Internet Text-Ad Company's Email Service Goes Down

Ken Layne:

For an hour or two today, Gmail was down. The entire world basically screeched to a halt. The economy crashed. A monkey in a coat wandered around an Ikea, in Toronto. And in offices everywhere, people were forced to talk to each other. Why did we ever think it was a good idea to trust our entire life to an Internet text-ad company that thought "Google+" was a good idea?

Andrew Beaujon:

Any good Gmail-is-down story has four major elements: 1) Notice that the service was unavailable; 2) Vague references to people complaining on Twitter; 3) News that Google’s Apps Status Dashboard had no updates; 4) A promise of updates.

The month of excruciatingly slow news and gift guides is here, but, thankfully, not all journalists have decided to mindlessly regurgitate pointless news.

Twitter is a Truth Machine

John Hermann reflects on the misinformation and lies that spread during last night's Hurricane Sandy blackouts:

The old adage, “A lie can travel halfway around the world while the truth is putting on its shoes” should probably be abandoned along with other dated bits of wisdom — “Never argue with someone who buys ink by the barrel.”

Because the internet today, as exasperating as it can be, is very good at one thing: vetting ascertainable facts.

Although there's certainly plenty of truth to Herrman's conclusion, I tend to think it only applies to a small demographic of Twitter users. The vast majority of Twitter users do not follow people who are actively "vetting ascertainable facts." Instead, most follow their friends and family.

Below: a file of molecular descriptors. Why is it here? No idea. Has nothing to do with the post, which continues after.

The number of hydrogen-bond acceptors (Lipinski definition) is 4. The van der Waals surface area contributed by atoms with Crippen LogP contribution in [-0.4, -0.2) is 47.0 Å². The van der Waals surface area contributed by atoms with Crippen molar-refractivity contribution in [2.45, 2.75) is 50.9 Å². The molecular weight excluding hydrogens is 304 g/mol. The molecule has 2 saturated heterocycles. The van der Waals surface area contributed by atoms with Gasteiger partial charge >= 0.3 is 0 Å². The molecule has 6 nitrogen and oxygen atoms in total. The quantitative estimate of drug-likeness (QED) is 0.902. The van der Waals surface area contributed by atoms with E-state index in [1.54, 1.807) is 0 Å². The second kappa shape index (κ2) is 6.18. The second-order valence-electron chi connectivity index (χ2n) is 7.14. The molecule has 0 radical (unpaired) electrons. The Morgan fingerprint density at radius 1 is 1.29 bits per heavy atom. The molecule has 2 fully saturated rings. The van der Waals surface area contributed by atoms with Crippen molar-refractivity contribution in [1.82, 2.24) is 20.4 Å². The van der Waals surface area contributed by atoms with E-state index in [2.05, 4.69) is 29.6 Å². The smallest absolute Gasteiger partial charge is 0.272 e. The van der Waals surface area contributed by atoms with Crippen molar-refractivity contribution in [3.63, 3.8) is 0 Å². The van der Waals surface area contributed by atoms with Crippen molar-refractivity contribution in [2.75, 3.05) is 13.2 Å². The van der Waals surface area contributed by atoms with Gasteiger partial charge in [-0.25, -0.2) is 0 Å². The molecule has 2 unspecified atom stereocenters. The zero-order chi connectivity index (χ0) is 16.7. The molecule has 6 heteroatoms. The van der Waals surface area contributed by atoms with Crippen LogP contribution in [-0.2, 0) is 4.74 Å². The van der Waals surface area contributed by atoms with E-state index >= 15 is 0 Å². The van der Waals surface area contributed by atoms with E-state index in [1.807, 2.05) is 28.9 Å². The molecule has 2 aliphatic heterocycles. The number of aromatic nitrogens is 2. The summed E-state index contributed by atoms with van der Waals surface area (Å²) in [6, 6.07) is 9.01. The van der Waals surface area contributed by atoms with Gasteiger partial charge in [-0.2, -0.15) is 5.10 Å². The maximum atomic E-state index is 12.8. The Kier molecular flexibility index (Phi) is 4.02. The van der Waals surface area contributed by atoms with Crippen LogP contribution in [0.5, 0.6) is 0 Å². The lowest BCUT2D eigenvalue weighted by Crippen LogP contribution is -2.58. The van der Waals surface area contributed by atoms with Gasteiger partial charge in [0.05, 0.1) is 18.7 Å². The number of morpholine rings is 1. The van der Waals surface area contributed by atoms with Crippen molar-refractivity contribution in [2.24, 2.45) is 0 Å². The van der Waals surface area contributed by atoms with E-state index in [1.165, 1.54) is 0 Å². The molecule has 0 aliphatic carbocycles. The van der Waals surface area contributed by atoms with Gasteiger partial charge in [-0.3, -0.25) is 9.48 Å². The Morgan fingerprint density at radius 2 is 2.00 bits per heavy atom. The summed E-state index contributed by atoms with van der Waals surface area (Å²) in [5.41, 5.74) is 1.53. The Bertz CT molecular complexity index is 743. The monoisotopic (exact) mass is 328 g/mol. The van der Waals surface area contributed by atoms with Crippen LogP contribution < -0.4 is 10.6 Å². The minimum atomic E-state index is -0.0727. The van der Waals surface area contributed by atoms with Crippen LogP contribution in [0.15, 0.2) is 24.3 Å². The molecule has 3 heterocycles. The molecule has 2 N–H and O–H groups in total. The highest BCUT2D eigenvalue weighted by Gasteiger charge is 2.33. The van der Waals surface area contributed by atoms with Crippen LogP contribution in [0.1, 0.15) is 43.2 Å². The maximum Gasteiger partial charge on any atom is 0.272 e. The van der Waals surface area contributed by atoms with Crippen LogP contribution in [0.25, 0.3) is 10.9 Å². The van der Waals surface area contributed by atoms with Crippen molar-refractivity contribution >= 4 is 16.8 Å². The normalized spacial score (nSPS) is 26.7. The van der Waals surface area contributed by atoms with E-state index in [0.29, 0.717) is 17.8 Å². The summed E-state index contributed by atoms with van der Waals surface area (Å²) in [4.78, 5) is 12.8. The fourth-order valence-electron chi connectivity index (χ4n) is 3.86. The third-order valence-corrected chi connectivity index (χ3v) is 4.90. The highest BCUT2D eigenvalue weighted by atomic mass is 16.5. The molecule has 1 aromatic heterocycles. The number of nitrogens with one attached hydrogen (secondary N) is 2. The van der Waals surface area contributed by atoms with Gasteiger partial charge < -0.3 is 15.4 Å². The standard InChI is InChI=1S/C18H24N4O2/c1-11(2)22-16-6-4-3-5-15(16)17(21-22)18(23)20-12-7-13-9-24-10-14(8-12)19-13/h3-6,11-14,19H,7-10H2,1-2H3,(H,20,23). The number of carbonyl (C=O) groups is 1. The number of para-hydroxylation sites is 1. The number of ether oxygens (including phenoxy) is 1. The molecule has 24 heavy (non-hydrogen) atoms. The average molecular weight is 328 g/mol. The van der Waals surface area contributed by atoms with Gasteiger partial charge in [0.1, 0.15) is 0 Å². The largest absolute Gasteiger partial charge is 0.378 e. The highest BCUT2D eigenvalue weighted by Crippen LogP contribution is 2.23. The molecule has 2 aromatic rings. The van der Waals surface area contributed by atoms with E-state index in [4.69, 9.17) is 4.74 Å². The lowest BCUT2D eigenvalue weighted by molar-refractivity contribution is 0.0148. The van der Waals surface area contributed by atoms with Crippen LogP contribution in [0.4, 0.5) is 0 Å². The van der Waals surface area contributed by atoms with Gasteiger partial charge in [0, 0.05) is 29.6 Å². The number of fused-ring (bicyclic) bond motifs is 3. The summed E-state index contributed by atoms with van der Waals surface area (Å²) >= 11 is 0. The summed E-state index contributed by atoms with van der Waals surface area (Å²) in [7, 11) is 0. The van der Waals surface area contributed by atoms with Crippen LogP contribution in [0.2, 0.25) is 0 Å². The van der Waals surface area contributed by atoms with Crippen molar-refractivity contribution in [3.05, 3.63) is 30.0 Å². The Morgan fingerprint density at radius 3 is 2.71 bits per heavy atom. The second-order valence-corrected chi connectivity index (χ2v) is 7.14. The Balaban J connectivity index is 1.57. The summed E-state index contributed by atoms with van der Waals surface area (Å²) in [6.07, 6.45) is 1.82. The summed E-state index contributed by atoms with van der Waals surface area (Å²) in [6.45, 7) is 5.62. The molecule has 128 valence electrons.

In the grand scheme of trickle-down viral content, these are the people who see the information later on and are also likely to be tricked into unquestioning belief. It's not a matter of intelligence, but a matter of contextual awareness. And, for the vast majority of Twitter users, I would hazard a guess that most lack that information from their day-to-day timeline.

Still, the overarching point in Hermann's article is accurate. Twitter has allowed for the real-time dissection of news and rumors in a very novel and useful manner. Perhaps it's often filled with echo-chamber philosophizing and rampant sophism, but it can also prove to be a service of invaluable knowledge and discussion.

It's worth noting, also, that BuzzFeed has some phenomenal coverage on their refugee-Tumblr today. Definitely worth checking out.

"9to5"

Marco Arment writing on the official Instapaper Blog:

The best way to prevent Instapaper from accessing 9to5Mac’s pages was to add them to the opt-out list. So I did that, thinking I’d let the dust settle and reevaluate that decision later once I had a better idea of how they felt about Instapaper.

In retrospect, that was an overreaction. 9to5Mac’s statements, as much as they angered and scared me, did not constitute an opt-out. Furthermore, it was inappropriate to add a publisher to the opt-out list that did not explicitly request it.

Amidst yesterday's various controversies, I was endlessly pleased to see this post on the official Instapaper Blog. Setting aside matters of personal conflict, Marco made a measured, rational, and well-considered statement of accountability and apology.

Aptly juxtaposed with Seth Weintraub's petty response from yesterday afternoon, Marco did what I hoped he would: he took the high-road.

Looking beyond the vapid echo-chamber that is 9to5Mac, particularly considering its offensive position towards Marco and his company, Marco made an admirable statement of accountability and, in doing so, elevated himself far above the conflict.

Perhaps we, as members of this community, were already aware of Marco's nature, but I would hazard a guess that the vast majority of Marco's users do not know him in such a fashion. Yesterday, however, by assuming responsibility for his actions and defining the boundaries between his personal and business affairs, Marco showed himself to be a fallible, likable, and responsible person.

In a digital world increasingly encumbered by anonymity and a distinct lack of accountability, Marco has gone against the grain and taken responsibility for his actions, in spite of a distasteful series of personal attacks from 9to5Mac. In my eyes, that's certainly deserving of praise.